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I spent a wonderful Saturday afternoon at the Jamyang Buddhist Centre in London. They had a community day, which involved welcoming back the resident teacher, a meeting about the future of the centre, and some carols. It was a wonderful day, and I’m glad I made the effort to cross London in the snow to attend.
My main reason for attending was to pray and say thank you for the recovery of my son from his illness (read my previous post “I am human, for we are many”). Although I only had a couple of minutes in the Gompa, it made me wish once more that I would sit and meditate more at home. I think the main problem is that the Gompa in particular, and the centre in general, has a very calm and different attmosphere than I have at home. This isn’t a surprise, as my home is home to two children, and this rarelly makes for a calming environment. I will try and find a new place for my meditation, and will report back soon.

Several weeks ago, we had my sons Christening. It was a wonderful day spent with friends and family. During the service, the minister made his sermon all about trust. He even had the children involved, doing a simple trust exercise, falling backwards, comfortable in the knowledge that their friend would catch them.
The sermon then went on to comment about faith. It got me thinking about faith and what it really is. And when you have it in the same sentence as trust, it made me realise that a lot of faith is based on some form of trust. When we think about it, we don’t really know who our prayers are being listened by. Is it some supernatural power? Or are we just talking to ourselves? The plain and simple truth is, we just don’t know. We believe our prayers are being heard by gods, but we don’t KNOW, not 100%.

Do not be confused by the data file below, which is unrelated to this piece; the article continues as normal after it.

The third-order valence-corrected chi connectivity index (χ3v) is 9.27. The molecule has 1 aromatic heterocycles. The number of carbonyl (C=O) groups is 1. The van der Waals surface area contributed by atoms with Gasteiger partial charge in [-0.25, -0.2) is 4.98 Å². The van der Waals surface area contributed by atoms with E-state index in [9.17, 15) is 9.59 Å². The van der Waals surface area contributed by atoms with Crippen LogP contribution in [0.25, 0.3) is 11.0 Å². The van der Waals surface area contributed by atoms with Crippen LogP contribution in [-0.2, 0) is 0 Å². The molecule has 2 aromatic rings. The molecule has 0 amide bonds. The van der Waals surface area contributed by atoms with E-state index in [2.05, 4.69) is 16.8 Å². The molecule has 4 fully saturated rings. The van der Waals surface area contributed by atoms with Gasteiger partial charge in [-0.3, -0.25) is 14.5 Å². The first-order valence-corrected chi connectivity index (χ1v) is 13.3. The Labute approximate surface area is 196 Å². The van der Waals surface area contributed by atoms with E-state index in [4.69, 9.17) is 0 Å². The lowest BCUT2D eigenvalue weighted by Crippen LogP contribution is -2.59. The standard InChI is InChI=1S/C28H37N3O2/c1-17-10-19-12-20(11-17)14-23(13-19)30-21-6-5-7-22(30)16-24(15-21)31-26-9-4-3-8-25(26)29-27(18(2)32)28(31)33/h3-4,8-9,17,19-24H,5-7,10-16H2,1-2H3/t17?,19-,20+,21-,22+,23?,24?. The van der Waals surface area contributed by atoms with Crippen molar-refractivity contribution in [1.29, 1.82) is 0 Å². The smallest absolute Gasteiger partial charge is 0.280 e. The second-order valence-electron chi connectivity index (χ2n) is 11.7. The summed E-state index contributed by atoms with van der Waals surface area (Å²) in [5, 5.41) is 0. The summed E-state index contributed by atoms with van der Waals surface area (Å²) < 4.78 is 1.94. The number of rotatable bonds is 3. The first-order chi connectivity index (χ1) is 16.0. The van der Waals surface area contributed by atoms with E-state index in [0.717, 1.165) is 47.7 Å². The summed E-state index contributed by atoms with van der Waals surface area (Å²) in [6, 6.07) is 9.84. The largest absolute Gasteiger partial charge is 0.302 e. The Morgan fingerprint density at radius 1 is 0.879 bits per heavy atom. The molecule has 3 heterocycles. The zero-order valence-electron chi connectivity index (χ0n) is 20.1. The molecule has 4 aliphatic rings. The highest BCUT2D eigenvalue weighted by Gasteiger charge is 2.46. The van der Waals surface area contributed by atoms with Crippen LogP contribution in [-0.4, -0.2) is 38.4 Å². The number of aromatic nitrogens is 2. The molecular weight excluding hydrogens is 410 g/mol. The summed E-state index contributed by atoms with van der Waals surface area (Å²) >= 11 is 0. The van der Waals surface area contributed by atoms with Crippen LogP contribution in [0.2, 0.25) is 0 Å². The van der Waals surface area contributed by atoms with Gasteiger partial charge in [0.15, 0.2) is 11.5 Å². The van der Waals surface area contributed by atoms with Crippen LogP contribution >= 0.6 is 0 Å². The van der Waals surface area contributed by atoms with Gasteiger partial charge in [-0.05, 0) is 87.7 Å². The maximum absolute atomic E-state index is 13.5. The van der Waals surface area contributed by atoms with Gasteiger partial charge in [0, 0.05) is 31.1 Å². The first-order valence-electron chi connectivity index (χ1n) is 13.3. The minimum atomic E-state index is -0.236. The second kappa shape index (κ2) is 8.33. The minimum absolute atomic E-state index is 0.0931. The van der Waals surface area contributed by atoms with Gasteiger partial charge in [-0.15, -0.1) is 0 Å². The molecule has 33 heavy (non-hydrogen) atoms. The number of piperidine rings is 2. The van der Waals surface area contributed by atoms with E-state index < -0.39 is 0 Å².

Some people will tell me that without a doubt, they know that god hears their prayer, but they don’t know, they believe (and I’m not about to tell them they are talking nonsense).
There are also some people who would tell me there is proof for this. For example, I am reminded of a story by His Holiness the 14th Dalai Lama. When he was young, and was visiting a palace for the first time, he walked into a room he had never been in before, and started to point to a chest of drawers. He kept saying his teeth were in there (barring in mind he was young and still had all his teeth). A Lama opened the drawers, and His Holiness reached in and picked out a small wrapped up cloth. Inside, were the remaining false teeth of His Holiness the 13th Dalai Lama. For some, this proves that He is the reincarnation of His predecessor. For others this is just a story. One more point to be made: in Buddhist scriptures (I don’t know which, I’m not that well learned), the Buddha says:

Believe nothing on the faith of traditions,
even though they have been held in honor for many generations and in diverse places.
Do not believe a thing because many people speak of it.
Do not believe on the faith of the sages of the past.
Do not believe what you yourself have imagined, persuading yourself that a God inspires you.
Believe nothing on the sole authority of your masters and priests.
After examination, believe what you yourself have tested
and found to be reasonable, and conform your conduct thereto.

Buddha

What the Buddha was saying, was just because I say this, don’t except it as being true. Test it out for yourself, and if you find it to be true, then learn from it. If you find it not to be true, then disregard it. I think this is a great system to adopt in any part of our lives.

I think for me, this is the main wonder of religion (which ever religion that may be), that you have to trust that what you are being told, what you have read, heard, watched is true, and that unless we escape samsara, we will for ever be reincarnated and live on this earth, and never find Nirvana.
Maybe this is something to remember in this time of year. So to all my readers, Happy Christmas, or Happy Holidays if you prefer. And have a great new year.

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